I spent last Remembrance Day, as is my habit, watching old war movies and thinking about the bad old days, when I was young enough to think that war was a kind of entertainment.
In the early ‘60s, when I was a boy playing soldier, war surplus gear was cheap and easy to come by in most second hand stores.
I had a collection of genuine military helmets to wear when I wanted to play war, and to share with my similarly war-minded playmates – both American and British style helmets.
I started thinking about those helmets Wednesday, and about how both the technology and function of combat helmets has changed over the last four decades.
The modern combat helmet is a battlefield innovation that came about in response to one of the most important innovations in military history – the invention of accurate, indirect artillery fire.
At the dawn of the 20th century, the metal helmet had long been a thing of the past.
When it was used at all, it was largely for ornamental purposes, as with cavalry on parade at Buckingham Palace.
Metal helmets may have served a protective purpose in the days when soldiers whaled on each other with swords and axes, but they were of no particular use in the age of bullets and cannon balls.
When you are shooting at an enemy from any distance with a rifle, you are much more likely to aim for the torso than for the head, which is a much more difficult target.
Similarly, cannon balls and grape shot (really just loose stuff fired from a canon, and designed to cause maiming and mayhem at close range) were geared to inflicting bodily injury, not head damage.
But once artillery men perfected the art of lobbing shells long distances overhead, beyond even their line of sight, the rules of the game changed, as the generals in the First World War soon found out.
By early in 1915, the French military command noticed they were losing a lot of soldiers to head injuries, because of artillery fire coming down from above on their entrenched positions.
Their response was the rapid development and deployment of the distinctive French steel helmet, called the Adrian.
The British quickly followed suit, coming up with the soup-bowl “Brodie” helmet in the same year (it was named after the inventor who patented the design and production process).
The Germans, being German, were slower off the mark, but more thorough in their design studies; they produced their “stahlhelm” (which is just German for steel helmet), by 1916 – the helmet that you see them wearing in all those old war movies.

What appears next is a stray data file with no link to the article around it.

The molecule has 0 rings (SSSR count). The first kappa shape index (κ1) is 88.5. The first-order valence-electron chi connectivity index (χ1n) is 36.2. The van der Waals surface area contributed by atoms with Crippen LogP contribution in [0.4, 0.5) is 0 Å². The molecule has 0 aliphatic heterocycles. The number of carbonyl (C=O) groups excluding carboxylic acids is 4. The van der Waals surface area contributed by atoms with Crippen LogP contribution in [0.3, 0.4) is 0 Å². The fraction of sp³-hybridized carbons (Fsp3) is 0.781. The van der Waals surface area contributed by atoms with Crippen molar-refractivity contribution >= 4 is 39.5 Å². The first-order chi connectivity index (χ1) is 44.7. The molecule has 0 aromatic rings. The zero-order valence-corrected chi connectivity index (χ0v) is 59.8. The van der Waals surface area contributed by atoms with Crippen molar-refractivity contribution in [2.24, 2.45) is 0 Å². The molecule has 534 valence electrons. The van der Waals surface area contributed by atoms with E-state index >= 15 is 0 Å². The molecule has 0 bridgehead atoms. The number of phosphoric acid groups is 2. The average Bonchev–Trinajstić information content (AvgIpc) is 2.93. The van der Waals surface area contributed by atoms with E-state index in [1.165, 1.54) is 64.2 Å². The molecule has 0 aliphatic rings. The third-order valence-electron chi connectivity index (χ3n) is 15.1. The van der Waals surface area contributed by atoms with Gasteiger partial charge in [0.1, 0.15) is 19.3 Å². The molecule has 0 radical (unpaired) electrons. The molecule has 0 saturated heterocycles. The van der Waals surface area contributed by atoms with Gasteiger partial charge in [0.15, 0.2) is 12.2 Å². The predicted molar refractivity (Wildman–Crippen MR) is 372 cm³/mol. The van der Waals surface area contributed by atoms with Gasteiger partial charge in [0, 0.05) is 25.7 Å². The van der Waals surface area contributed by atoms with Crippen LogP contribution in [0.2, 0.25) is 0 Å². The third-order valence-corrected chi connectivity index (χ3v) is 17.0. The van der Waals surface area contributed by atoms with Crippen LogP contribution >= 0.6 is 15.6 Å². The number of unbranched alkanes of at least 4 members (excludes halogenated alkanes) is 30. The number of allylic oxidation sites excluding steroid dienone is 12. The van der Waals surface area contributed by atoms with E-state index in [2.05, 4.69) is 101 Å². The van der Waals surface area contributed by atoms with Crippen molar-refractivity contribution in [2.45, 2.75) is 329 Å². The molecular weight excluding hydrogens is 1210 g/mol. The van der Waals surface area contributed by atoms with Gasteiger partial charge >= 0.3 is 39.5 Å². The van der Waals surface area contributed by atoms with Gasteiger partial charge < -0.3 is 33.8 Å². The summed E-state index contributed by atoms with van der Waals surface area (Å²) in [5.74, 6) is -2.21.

The stahlhelm, with its superior ear and cheek protection, was much the best design in the battlefield of the time, though it was much more difficult and costly to manufacture.
The British Brodie helmet (which was also used by the Canadians and other Imperial troops) was probably the least effective design, but it had the advantage that it could be manufactured from a single piece of steel, and was therefore easy to produce in mass quantities.
The Americans adopted the Brodie helmet when they entered the war in 1918 (though some of the early units used the French Adrian for a while), and stuck with it until they got around to producing their own one – the M1 helmet – in 1942.
The M1 helmet marked a significant advance over the helmets used by other armies, in that it came in two parts – the light-weight “liner” (really just a kind of hard hat) and the steel “shell,” which could be clipped onto the liner when the shells really started to fly.
American manufacturing capacity being what it was and is, that helmet went on to become standard issue for a whole host of different countries, most of them more or less allied with the USA.
The M1 helmet became so ubiquitous, in fact, that it started posing a problem for armies that wanted to fight each other.
In the famously futile “Soccer War” between El Salvador and Honduras in 1969, for instance, both armies wore the same uniforms and sported the same M1 helmets, with the result that neither side could easily tell friend from foe.
Now, though the M1 is still often used by the US military for parade purposes, new helmet designs, exploiting Kevlar technology, have become standard issue; furthermore the purpose of the helmet has also changed slightly.
The helmets of the first and second World Wars were designed to provide protection from shrapnel, not from small arms fire.
In the modern era of smart bombs and bunker-busting missiles, that kind of head protection is pretty much obsolete.
The modern combat helmet is designed to serve as a fairly light weight hard hat, and also to provide protection from small arms like the Third World’s weapon of choice, the AK 47.
As the ongoing campaigns in Iraq and Afghanistan have shown, the modern Kevlar helmets really are very effective at saving lives in the close-combat conditions of modern street fighting, where improvised explosive devices have replaced artillery as the main threat to fear.
It seems the USA has its helmet technology right. Too bad it can’t pick its fights better.
Rick Steele is a technology junkie
who lives in Whitehorse.